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State Department of Health Closes Two Oyster Beds

August 2, 2010

OLYMPIA - Several cases of illness from eating raw oysters and lab detection of bacteria that can make people sick has led state health officials to close two Hood Canal growing areas.

Lab tests in Hood Canal Six, which runs from Hoodsport south and east to the boat launch area at Twanoh State Park, showed the presence of Vibrio parahaemolyticus, which can cause an illness known as vibriosis. While no illnesses have been linked to oysters from this area this summer, at least four cases of vibriosis have been confirmed in people who ate raw oysters harvested in the neighboring Hood Canal Five, which runs from Clark Creek (about a mile north of Hoodsport) north to Cummings Point.

Both areas have been closed by the state Department of Health to reduce exposure to Vibrio bacteria. There have been several other vibriosis cases identified this summer, scattered around the state's growing areas. Typically, Washington sees about 50 cases of vibriosis a year.

Vibrio parahaemolyticus bacteria are found naturally in the environment. The warm temperatures and daytime low tides are likely contributing to these recent cases.

These two areas are closed for all recreational harvesting of oysters. Some commercial growers may still harvest oysters from these areas, but those oysters can only be sold when they are shucked and intended to be cooked before consumption.

Symptoms of vibriosis include diarrhea, abdominal cramps, nausea, vomiting, headache, fever, and chills. The symptoms usually appear about 12 hours after eating infected shellfish but can begin within two hours or as late as 48 hours after consumption. The illness is usually moderate and lasts for two to seven days; it can be more serious, and may be life threatening to people with weak immune systems or chronic liver disease. Taking certain medications may make vibriosis more likely to occur after eating shellfish.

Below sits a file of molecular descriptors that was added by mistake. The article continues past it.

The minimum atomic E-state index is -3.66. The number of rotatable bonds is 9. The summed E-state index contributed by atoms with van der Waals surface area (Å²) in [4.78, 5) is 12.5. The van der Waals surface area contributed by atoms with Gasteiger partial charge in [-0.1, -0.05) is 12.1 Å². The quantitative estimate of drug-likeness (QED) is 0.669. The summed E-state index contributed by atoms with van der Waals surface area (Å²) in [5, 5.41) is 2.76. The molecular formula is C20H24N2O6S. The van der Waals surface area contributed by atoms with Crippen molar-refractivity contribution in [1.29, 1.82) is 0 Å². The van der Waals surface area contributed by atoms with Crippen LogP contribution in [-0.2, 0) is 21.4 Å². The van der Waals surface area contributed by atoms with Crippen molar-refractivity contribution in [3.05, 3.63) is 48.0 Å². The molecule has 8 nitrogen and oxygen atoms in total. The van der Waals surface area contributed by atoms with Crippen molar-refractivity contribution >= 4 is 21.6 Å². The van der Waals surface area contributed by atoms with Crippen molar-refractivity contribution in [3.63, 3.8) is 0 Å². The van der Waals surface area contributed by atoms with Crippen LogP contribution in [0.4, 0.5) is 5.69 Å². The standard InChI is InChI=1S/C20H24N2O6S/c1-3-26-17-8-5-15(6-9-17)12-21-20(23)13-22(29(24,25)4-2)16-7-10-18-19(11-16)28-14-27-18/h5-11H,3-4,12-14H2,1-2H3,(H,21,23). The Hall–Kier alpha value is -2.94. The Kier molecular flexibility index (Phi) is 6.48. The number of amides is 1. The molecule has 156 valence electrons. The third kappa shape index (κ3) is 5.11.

Keep harvested shellfish cool. Thorough cooking will kill the bacteria and leave the shellfish safe to eat. Food safety specialists recommend oysters be cooked to an internal temperature of 145 F to kill the bacteria.

More information, including maps of the affected areas, is available on the agency's website ( It's important to remember that just because an area doesn't appear to be closed because of Vibrio parahaemolyticus, it may be closed for marine biotoxins. Check the department's biotoxin Web page ( to make sure an area you wish to harvest in is free from marine biotoxins.

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